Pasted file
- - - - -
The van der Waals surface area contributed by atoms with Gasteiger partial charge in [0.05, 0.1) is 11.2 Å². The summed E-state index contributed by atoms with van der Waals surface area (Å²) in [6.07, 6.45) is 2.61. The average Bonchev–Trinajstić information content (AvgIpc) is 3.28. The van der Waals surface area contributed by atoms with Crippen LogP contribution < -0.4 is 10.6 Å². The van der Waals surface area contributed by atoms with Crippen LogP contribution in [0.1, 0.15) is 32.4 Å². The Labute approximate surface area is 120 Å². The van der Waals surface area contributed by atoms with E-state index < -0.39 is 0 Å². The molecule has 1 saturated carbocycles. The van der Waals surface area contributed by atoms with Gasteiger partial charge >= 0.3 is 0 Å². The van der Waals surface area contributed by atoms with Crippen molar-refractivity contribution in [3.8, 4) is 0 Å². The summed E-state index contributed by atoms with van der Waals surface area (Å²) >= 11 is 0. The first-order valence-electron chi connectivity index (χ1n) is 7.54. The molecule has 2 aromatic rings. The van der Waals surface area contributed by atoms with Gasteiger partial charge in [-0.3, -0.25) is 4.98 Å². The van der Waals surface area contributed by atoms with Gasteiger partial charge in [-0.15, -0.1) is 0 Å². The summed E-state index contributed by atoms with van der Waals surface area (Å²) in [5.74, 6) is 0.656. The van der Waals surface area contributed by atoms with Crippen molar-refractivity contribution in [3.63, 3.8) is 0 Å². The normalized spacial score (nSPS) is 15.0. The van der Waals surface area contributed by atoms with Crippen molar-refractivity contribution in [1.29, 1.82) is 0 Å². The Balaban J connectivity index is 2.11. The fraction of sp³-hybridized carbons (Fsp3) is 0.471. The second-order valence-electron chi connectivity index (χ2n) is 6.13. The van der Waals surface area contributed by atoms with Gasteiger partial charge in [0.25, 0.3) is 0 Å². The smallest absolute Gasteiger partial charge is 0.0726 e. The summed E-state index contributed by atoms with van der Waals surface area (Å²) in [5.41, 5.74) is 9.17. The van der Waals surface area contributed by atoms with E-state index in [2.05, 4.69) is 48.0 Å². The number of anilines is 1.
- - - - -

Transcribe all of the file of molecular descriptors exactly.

The van der Waals surface area contributed by atoms with Gasteiger partial charge in [0.05, 0.1) is 11.2 Å². The summed E-state index contributed by atoms with van der Waals surface area (Å²) in [6.07, 6.45) is 2.61. The average Bonchev–Trinajstić information content (AvgIpc) is 3.28. The van der Waals surface area contributed by atoms with Crippen LogP contribution < -0.4 is 10.6 Å². The van der Waals surface area contributed by atoms with Crippen LogP contribution in [0.1, 0.15) is 32.4 Å². The Labute approximate surface area is 120 Å². The van der Waals surface area contributed by atoms with E-state index < -0.39 is 0 Å². The molecule has 1 saturated carbocycles. The van der Waals surface area contributed by atoms with Gasteiger partial charge >= 0.3 is 0 Å². The van der Waals surface area contributed by atoms with Crippen molar-refractivity contribution in [3.8, 4) is 0 Å². The summed E-state index contributed by atoms with van der Waals surface area (Å²) >= 11 is 0. The first-order valence-electron chi connectivity index (χ1n) is 7.54. The molecule has 2 aromatic rings. The van der Waals surface area contributed by atoms with Gasteiger partial charge in [-0.3, -0.25) is 4.98 Å². The van der Waals surface area contributed by atoms with Gasteiger partial charge in [-0.15, -0.1) is 0 Å². The summed E-state index contributed by atoms with van der Waals surface area (Å²) in [5.74, 6) is 0.656. The van der Waals surface area contributed by atoms with Crippen molar-refractivity contribution in [3.63, 3.8) is 0 Å². The normalized spacial score (nSPS) is 15.0. The van der Waals surface area contributed by atoms with Crippen molar-refractivity contribution in [1.29, 1.82) is 0 Å². The Balaban J connectivity index is 2.11. The fraction of sp³-hybridized carbons (Fsp3) is 0.471. The second-order valence-electron chi connectivity index (χ2n) is 6.13. The van der Waals surface area contributed by atoms with Gasteiger partial charge in [0.25, 0.3) is 0 Å². The smallest absolute Gasteiger partial charge is 0.0726 e. The summed E-state index contributed by atoms with van der Waals surface area (Å²) in [5.41, 5.74) is 9.17. The van der Waals surface area contributed by atoms with E-state index in [2.05, 4.69) is 48.0 Å². The number of anilines is 1.